Caring for seniors with beginning or late stages of dementia is difficult at best, but avoiding the topic will only lead to greater problems among those you serve. The Centers for Medicare and Medicaid Services (CMS) has recognized this need and initiated a new national partnership to improve dementia care across different senior care facilities.
The current standards of tracking care of those with dementia are evolving. Meanwhile, health disparities continue to plague the senior population, but dementia often hides in plain sight. Rather than waiting for the next diagnosis to unveil itself, you need to understand how and why tracking dementia will impact dementia care for seniors in the coming years.
CMS Has Started Tracking Aspects of Senior Care Programs for Those With Dementia
To better align federal and state agencies with the specific needs and shortcomings of nursing homes and senior care providers, the CMS has taken steps to implement better tracking of those with dementia. These practices will help improve the quality of life for those affected and prevent substandard care from occurring through intense inspections and reporting.
Overmedication with antipsychotics was among CMS’ top concerns in 2015 and 2016. The agency hoped to reduce the use of antipsychotics among people with dementia by 30 percent before the end of last year. Although final reports are not yet available, all surveyor and senior care training materials for monitoring and tracking of pertinent information have been uploaded to the agency’s website. More importantly, these documents can help senior care facilities evaluate and refine their existing senior care training programs for those receiving dementia services.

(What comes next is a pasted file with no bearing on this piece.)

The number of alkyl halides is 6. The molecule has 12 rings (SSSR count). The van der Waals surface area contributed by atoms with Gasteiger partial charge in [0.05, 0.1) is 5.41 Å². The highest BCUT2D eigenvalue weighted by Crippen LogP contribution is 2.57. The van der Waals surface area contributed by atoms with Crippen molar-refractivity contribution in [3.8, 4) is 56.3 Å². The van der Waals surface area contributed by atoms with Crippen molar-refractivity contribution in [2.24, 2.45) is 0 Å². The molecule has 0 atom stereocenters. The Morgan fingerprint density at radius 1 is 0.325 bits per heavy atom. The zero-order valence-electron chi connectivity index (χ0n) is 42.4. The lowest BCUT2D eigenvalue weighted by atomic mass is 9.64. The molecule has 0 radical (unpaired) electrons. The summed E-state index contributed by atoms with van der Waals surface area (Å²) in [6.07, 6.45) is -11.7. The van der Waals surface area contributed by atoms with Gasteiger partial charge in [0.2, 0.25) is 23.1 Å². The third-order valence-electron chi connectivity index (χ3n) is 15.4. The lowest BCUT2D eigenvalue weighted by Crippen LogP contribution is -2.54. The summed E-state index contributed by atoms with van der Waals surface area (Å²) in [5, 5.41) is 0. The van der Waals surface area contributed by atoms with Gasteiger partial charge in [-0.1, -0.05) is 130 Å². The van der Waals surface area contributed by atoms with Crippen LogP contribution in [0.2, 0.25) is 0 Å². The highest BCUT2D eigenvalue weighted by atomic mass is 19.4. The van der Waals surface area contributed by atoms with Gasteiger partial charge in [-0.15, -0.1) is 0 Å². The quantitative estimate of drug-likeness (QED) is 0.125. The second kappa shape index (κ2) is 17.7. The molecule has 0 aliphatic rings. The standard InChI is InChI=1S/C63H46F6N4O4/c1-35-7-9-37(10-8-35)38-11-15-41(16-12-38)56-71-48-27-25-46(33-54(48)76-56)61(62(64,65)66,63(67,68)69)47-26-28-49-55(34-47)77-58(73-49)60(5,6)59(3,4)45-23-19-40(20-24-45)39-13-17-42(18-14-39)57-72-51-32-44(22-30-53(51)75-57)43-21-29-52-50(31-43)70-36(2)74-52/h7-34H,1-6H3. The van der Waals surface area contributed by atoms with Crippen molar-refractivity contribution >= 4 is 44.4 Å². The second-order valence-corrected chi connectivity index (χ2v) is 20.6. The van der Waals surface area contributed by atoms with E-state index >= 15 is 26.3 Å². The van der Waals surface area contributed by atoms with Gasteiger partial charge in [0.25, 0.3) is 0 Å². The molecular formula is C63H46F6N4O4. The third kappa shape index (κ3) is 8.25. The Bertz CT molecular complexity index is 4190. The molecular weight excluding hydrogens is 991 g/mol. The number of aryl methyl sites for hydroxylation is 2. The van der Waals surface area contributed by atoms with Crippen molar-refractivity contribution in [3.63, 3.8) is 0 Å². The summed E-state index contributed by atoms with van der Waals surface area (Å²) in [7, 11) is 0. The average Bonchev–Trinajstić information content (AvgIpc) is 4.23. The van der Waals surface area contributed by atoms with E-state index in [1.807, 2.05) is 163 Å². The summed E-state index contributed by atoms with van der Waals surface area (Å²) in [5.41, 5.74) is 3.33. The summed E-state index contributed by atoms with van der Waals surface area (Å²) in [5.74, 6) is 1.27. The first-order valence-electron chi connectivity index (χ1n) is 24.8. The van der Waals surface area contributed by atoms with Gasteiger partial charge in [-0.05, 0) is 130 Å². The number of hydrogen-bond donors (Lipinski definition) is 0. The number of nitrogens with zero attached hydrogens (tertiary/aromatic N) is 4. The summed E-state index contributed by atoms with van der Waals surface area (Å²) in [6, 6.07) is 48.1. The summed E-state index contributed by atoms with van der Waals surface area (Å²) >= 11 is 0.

Current Prevalence and Statistics Indicate Further Research on Future Trends Is Needed
Although the Alzheimer’s Association monitors and tracks the prevalence of Alzheimer’s among U.S. adults, it does not specifically track non-Alzheimer’s dementias. Unfortunately, this means the true prevalence estimates of dementia in the U.S. could be higher. Around the globe, tracking of dementia is not much better.
A recent review of global trends in dementia incidence and prevalence, reports the U.S. National Library of Medicine, found continuous inconsistencies among studies that assumed sex- or age-specific dementia would occur. In other words, decreased mortality rates among those with dementia, such as living longer due to better medication treatment options, may skew the overall predictions of future prevalence estimates. Thus, researchers indicated that further studies would be needed to predict accurate prevalence estimates for the future.
Funding Depends on Obtaining Accurate Information Regarding Prevalence and Incidence of Dementia
The U.S. is not a self-serving country. Officials and agencies in America take great strides to help those living with health problems around the world, including seniors and older adults living with dementia. But, not having accurate information causes additional problems beyond reporting.